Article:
Are Scottish Deerhounds good family dogs?

Scottish Deerhounds love to be around lots of people, and they mix well with people all ages. You can rest assured that Scottish Deerhounds make excellent family dogs.
good with kids

Are Scottish Deerhounds good with kids?

Scottish Deerhounds get along great with kids. Although they can get quite over-excited around children, they are very unlikely to cause children any harm.
good with other dogs

Do Scottish Deerhounds get along with other dogs?

Scottish Deerhounds are quite confrontational dogs, and therefore tend to end up in disputes with other dogs more often than not.
obesity risk

Do Scottish Deerhounds gain weight easily?

Scottish Deerhounds have a relatively high risk of obesity, so you should be disciplined about controlling their diet.
friendly with strangers

Are Scottish Deerhounds friendly with strangers?

Scottish Deerhounds simply love human beings, and therefore you can count on them to run up to strangers for pets and cuddles. If anything, Scottish Deerhounds are almost too trusting of people.
shedding potential

Do Scottish Deerhounds shed a lot?

Now is the time to upgrade your vacuum cleaner. Scottish Deerhounds are notorious shedders, and tend to leave hair behind them everywhere they go.
drool factor

Do Scottish Deerhounds drool a lot?

Drooling will not be a concern for you with Scottish Deerhounds.
grooming effort

Do Scottish Deerhounds need a lot of grooming?

Scottish Deerhounds are pretty demanding when it comes to grooming. To keep that fuzzy fur in great condition, you'll need to brush it every couple of days and give regular baths.

Do Scottish Deerhounds have health problems?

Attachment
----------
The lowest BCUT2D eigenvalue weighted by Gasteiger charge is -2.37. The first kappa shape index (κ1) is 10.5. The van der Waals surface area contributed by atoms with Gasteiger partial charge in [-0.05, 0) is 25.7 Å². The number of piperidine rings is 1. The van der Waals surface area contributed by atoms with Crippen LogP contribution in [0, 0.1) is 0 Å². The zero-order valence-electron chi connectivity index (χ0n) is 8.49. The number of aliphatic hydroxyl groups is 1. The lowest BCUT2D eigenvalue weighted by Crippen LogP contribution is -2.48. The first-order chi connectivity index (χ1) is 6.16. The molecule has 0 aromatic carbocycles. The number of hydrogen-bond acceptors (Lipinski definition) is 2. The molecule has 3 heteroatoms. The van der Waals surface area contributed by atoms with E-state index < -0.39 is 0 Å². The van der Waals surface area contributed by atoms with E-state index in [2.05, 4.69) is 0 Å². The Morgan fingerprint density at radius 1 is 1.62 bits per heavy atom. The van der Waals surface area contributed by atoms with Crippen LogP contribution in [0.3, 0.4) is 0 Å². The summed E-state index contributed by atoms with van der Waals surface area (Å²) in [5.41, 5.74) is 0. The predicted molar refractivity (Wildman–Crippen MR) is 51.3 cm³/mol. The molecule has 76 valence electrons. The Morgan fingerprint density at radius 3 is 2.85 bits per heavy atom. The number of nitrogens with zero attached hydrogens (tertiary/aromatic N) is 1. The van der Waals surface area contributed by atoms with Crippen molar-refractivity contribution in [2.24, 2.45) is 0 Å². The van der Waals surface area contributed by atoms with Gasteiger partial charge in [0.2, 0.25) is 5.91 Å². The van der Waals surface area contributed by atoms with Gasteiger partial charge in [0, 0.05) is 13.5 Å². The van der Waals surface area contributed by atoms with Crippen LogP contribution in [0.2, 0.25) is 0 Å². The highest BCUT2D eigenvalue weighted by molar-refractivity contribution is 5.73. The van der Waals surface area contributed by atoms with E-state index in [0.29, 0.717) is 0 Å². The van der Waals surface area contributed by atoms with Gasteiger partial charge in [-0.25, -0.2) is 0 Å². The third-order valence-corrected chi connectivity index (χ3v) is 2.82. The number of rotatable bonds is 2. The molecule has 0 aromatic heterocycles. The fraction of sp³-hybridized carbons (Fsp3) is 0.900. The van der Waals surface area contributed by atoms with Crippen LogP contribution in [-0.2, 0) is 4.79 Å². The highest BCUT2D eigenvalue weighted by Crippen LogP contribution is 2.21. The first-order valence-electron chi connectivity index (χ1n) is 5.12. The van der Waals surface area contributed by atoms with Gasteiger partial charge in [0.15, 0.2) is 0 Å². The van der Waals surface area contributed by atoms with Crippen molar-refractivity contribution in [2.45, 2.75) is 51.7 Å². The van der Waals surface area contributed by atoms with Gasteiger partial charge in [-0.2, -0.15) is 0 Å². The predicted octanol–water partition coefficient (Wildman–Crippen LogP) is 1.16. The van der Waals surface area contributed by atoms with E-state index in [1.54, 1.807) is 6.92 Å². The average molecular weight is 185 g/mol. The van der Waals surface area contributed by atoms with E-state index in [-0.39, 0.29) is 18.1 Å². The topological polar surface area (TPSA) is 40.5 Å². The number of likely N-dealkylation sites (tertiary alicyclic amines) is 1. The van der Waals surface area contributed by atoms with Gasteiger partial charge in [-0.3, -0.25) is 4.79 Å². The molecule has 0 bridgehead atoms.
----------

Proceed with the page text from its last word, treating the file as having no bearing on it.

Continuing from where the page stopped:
Scottish Deerhounds are known to pick up common dog problems such as fleas, skin and ear infections, and obesity, but they are usually free of major health issues.

Do Scottish Deerhounds get big?

Scottish Deerhounds can grow to be simply enormous, so it's essential to ensure that you have enough space to accomodate them.
easy to train

Are Scottish Deerhounds easy to train?

Scottish Deerhounds can be quite stubborn, and therefore training them takes a lot of work. They're not a lost cause, but be prepared to put in a lot of hours.

Are Scottish Deerhounds intelligent?

Scottish Deerhounds are relatively smart, and can learn common commands without too much work. But they will struggle to understand trickier concepts.

Are Scottish Deerhounds mouthy?

Scottish Deerhounds tend to be very mouthy, and training them to stop can take a bit of time.
prey drive

Do Scottish Deerhounds have a prey drive?

Scottish Deerhounds are natural hunters, and will drop everything to chase squirrels, mice and groundhogs. Training them to stop can be a long process. Look out for skunks!
tendency to bark

Do Scottish Deerhounds bark a lot?

Scottish Deerhounds rarely or never bark. If they're barking, your house is probably on fire.

Do Scottish Deerhounds run away?

Scottish Deerhounds have a tendency to stray if they are allowed to explore, and can sometimes frustrate their owners with the distance that they run.
energy level

Do Scottish Deerhounds have a lot of energy?

Scottish Deerhounds have extremely high energy levels, and will absolutely test your patience as an owner. If you don't keep their minds busy, they can become irate and destructive.

Are Scottish Deerhounds intense?

Scottish Deerhounds are very easily stimulated by the smallest of events. These dogs can be very intense and excitable, and require calmness training as early as possible in their lives.
exercise needs

Do Scottish Deerhounds need a lot of exercise?

Scottish Deerhounds have extremely high energy levels, and need regular exercise. If you don't let them burn off this energy on a daily basis, they can become irate and destructive.

Are Scottish Deerhounds playful?

Scottish Deerhounds are the type of dogs that will bring you a toy and expect you to try to steal it from them. They are very playful, mischievous and fun-loving dogs, well into their adult lives.

Scottish Deerhound Names: Stats


As of January 2022, Scottish Deerhound Names are trending down with new puppy owners. Our stats suggest that they are less fashionable than they were six months ago.

Daisy is the most popular name, having received more likes than any other in this list of Scottish Deerhound Names.